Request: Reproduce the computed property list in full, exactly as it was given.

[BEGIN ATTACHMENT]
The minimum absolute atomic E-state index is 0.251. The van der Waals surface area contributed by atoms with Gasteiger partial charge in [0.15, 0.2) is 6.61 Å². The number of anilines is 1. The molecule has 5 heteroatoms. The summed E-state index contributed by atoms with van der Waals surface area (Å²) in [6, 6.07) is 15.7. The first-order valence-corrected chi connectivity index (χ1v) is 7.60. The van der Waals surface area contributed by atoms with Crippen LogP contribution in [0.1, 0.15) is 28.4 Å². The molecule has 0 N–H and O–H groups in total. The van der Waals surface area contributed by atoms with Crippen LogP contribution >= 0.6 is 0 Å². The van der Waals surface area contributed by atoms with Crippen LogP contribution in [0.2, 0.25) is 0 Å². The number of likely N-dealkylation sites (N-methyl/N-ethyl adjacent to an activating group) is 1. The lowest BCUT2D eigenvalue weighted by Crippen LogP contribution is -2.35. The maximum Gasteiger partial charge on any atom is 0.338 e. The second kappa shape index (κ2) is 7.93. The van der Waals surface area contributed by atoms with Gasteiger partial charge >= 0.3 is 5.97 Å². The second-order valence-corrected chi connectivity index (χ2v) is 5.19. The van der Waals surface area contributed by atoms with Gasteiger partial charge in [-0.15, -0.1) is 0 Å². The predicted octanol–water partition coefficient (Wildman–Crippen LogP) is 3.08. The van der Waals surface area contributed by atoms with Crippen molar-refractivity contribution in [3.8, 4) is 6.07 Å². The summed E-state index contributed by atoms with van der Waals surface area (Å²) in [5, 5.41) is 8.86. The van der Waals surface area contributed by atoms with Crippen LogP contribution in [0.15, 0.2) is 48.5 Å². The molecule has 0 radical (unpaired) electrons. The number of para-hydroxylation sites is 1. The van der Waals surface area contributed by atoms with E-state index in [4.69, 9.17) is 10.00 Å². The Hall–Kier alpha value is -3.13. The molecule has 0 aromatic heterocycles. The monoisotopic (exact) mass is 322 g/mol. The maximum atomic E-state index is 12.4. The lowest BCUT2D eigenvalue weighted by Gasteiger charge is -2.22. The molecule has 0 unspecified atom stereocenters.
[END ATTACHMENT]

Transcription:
The minimum absolute atomic E-state index is 0.251. The van der Waals surface area contributed by atoms with Gasteiger partial charge in [0.15, 0.2) is 6.61 Å². The number of anilines is 1. The molecule has 5 heteroatoms. The summed E-state index contributed by atoms with van der Waals surface area (Å²) in [6, 6.07) is 15.7. The first-order valence-corrected chi connectivity index (χ1v) is 7.60. The van der Waals surface area contributed by atoms with Crippen LogP contribution in [0.1, 0.15) is 28.4 Å². The molecule has 0 N–H and O–H groups in total. The van der Waals surface area contributed by atoms with Crippen LogP contribution >= 0.6 is 0 Å². The van der Waals surface area contributed by atoms with Crippen LogP contribution in [0.2, 0.25) is 0 Å². The number of likely N-dealkylation sites (N-methyl/N-ethyl adjacent to an activating group) is 1. The lowest BCUT2D eigenvalue weighted by Crippen LogP contribution is -2.35. The maximum Gasteiger partial charge on any atom is 0.338 e. The second kappa shape index (κ2) is 7.93. The van der Waals surface area contributed by atoms with Gasteiger partial charge >= 0.3 is 5.97 Å². The second-order valence-corrected chi connectivity index (χ2v) is 5.19. The van der Waals surface area contributed by atoms with Gasteiger partial charge in [-0.15, -0.1) is 0 Å². The predicted octanol–water partition coefficient (Wildman–Crippen LogP) is 3.08. The van der Waals surface area contributed by atoms with Crippen molar-refractivity contribution in [3.8, 4) is 6.07 Å². The summed E-state index contributed by atoms with van der Waals surface area (Å²) in [5, 5.41) is 8.86. The van der Waals surface area contributed by atoms with Crippen LogP contribution in [0.15, 0.2) is 48.5 Å². The molecule has 0 radical (unpaired) electrons. The number of para-hydroxylation sites is 1. The van der Waals surface area contributed by atoms with E-state index in [4.69, 9.17) is 10.00 Å². The Hall–Kier alpha value is -3.13. The molecule has 0 aromatic heterocycles. The monoisotopic (exact) mass is 322 g/mol. The maximum atomic E-state index is 12.4. The lowest BCUT2D eigenvalue weighted by Gasteiger charge is -2.22. The molecule has 0 unspecified atom stereocenters.